Brain Tumor · Medical Cannabis

Shrinkage!

center for advanced medicine siteman

My eyes still well up when I remember my oncologist entering the exam room on Wednesday. He walked in holding a print copy of my MRI report. I’d had the procedure done around 8:30 that morning, and when Dan and I met with him about three hours later he was holding the results.

“The tumor is smaller!” he said. He bent down to show me the part of the report with the happy news, and read it out loud to us.

“Oh my god! That’s fantastic!” I said. “I am so happy!” Our three faces were nothing but teeth, so big were the smiles.

***

When it was time to discuss my course of treatment back in February, I never considered not doing the chemo and radiation. I knew that some patients opted out, of course, but my personal philosophy was to do anything and everything the doctors recommended.

(And also legally vape some weed and ingest some “enhanced” peanut butter cookies.)

That does not mean, however, that I never second-guessed my decision after a dose of chemo. When you’re so weak and sick you can’t get out of bed for 7-10 days and the MRIs all come back saying the tumor is “stable,” you do wonder whether it’s worth it, making yourself that miserable for no significant results.

But when those thoughts did creep up, I tried to picture my neurosurgeon back in February standing over my hospital bed the night before my craniotomy. “You’re young, and all of us believe this will help you,” he said.

“All of us” was a big deal, because there were like 40 doctors weighing in on my case.

They learned just what kind of mutant my tumor was, and they picked a treatment course that had a history of working. I’d try to remind myself of that every time I had to swallow capsules full of medicine derived from mustard gas.

***

After taking a few minutes to celebrate my withering bundle of astrocytes, Dr. A asked if there was anything I wanted to discuss. So I brought up that my fatigue was getting unbearable and asked whether he thought I should go back on an iron supplement.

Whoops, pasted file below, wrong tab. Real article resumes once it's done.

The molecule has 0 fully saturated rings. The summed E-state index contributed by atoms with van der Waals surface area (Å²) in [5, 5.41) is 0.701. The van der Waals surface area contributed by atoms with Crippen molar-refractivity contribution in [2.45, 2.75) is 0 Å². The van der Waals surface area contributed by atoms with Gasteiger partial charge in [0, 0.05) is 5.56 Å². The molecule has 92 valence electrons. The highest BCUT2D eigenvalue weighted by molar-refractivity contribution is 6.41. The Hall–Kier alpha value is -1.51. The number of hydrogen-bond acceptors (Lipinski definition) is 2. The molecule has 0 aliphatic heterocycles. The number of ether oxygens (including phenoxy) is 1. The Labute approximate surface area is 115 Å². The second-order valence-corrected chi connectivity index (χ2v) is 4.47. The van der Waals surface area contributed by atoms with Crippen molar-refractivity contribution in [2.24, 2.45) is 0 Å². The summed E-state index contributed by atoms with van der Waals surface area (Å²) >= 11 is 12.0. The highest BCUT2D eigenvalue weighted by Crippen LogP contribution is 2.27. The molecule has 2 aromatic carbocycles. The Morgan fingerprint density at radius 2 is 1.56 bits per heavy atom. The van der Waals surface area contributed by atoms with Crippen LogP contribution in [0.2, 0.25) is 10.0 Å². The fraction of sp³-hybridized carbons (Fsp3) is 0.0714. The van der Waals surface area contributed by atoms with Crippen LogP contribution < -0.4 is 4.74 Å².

(About a year ago, my primary doctor had asked me to give them a try, but I’d stopped after being admitted to the hospital just because I had SO MANY PILLS to take that I forgot about the supplement.)

“I really don’t think iron is going to help. This fatigue is 100% my fault. It’s my medicine that’s causing the problem. So I’m going to prescribe you Ritalin to take following your next round of gleostine.”

I was kind of surprised. I mean, Ritalin? Really? But I see now that it’s also used to treat narcolepsy. And the generic name of the drug starts with “meth” so….

 

Brain Tumor · Medical Cannabis

Gleostine: Round 1, Part 1

It’s been about 72 hours since my first dose of gleostine, and I wanted to let you know how things are going.

No Puking, Hooray!

Although I was awash in waves of queasiness for the first 36 hours or so, my stomach never gave up the goods. (Thanks, Zofran. Thanks, medical cannabis.)

This is particularly encouraging because I’m also just a few days into another dexamethasone taper, and I learned at the oncologists’s last month that dex is sometimes prescribed as an anti-nausea med. So it could’ve been a double-whammy. But it wasn’t. I am grateful.

So Much Fatigue

The most severe side effect I’ve experienced is a crushing fatigue. It surpasses any fatigue I’ve experienced to date and feels like my legs and arms are encumbered with cast iron while I try to wade through peanut butter.